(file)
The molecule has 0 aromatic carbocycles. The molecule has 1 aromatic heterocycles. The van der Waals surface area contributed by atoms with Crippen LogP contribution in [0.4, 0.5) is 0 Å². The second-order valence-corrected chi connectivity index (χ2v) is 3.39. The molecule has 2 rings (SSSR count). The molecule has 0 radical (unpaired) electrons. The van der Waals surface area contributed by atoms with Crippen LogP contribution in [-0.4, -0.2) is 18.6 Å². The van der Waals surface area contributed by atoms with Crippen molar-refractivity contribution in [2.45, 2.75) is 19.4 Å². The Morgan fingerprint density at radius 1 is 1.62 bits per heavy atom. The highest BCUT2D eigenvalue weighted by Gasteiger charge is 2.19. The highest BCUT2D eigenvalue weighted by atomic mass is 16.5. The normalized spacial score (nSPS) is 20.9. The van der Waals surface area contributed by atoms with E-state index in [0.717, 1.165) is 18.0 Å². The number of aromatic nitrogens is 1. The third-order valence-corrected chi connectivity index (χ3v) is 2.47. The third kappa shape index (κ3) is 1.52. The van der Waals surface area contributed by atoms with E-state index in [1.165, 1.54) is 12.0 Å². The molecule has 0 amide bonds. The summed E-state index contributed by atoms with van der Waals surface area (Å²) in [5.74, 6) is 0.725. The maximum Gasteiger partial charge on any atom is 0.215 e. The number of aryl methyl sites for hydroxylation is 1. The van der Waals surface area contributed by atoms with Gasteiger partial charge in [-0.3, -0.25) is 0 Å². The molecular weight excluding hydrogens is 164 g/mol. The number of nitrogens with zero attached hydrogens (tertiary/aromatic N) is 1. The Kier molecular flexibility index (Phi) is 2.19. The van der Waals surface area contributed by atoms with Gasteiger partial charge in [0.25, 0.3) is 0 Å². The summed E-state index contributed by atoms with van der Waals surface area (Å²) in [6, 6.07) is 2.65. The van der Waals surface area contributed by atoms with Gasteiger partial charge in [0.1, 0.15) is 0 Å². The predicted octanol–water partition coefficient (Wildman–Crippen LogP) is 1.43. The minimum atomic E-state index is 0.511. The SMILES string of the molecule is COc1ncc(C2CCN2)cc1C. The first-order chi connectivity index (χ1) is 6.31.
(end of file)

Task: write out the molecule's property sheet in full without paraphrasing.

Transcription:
The molecule has 0 aromatic carbocycles. The molecule has 1 aromatic heterocycles. The van der Waals surface area contributed by atoms with Crippen LogP contribution in [0.4, 0.5) is 0 Å². The second-order valence-corrected chi connectivity index (χ2v) is 3.39. The molecule has 2 rings (SSSR count). The molecule has 0 radical (unpaired) electrons. The van der Waals surface area contributed by atoms with Crippen LogP contribution in [-0.4, -0.2) is 18.6 Å². The van der Waals surface area contributed by atoms with Crippen molar-refractivity contribution in [2.45, 2.75) is 19.4 Å². The Morgan fingerprint density at radius 1 is 1.62 bits per heavy atom. The highest BCUT2D eigenvalue weighted by Gasteiger charge is 2.19. The highest BCUT2D eigenvalue weighted by atomic mass is 16.5. The normalized spacial score (nSPS) is 20.9. The van der Waals surface area contributed by atoms with E-state index in [0.717, 1.165) is 18.0 Å². The number of aromatic nitrogens is 1. The third-order valence-corrected chi connectivity index (χ3v) is 2.47. The third kappa shape index (κ3) is 1.52. The van der Waals surface area contributed by atoms with E-state index in [1.165, 1.54) is 12.0 Å². The molecule has 0 amide bonds. The summed E-state index contributed by atoms with van der Waals surface area (Å²) in [5.74, 6) is 0.725. The maximum Gasteiger partial charge on any atom is 0.215 e. The number of aryl methyl sites for hydroxylation is 1. The van der Waals surface area contributed by atoms with Gasteiger partial charge in [-0.3, -0.25) is 0 Å². The molecular weight excluding hydrogens is 164 g/mol. The number of nitrogens with zero attached hydrogens (tertiary/aromatic N) is 1. The Kier molecular flexibility index (Phi) is 2.19. The van der Waals surface area contributed by atoms with Gasteiger partial charge in [0.25, 0.3) is 0 Å². The summed E-state index contributed by atoms with van der Waals surface area (Å²) in [6, 6.07) is 2.65. The van der Waals surface area contributed by atoms with Gasteiger partial charge in [0.1, 0.15) is 0 Å². The predicted octanol–water partition coefficient (Wildman–Crippen LogP) is 1.43. The minimum atomic E-state index is 0.511. The SMILES string of the molecule is COc1ncc(C2CCN2)cc1C. The first-order chi connectivity index (χ1) is 6.31.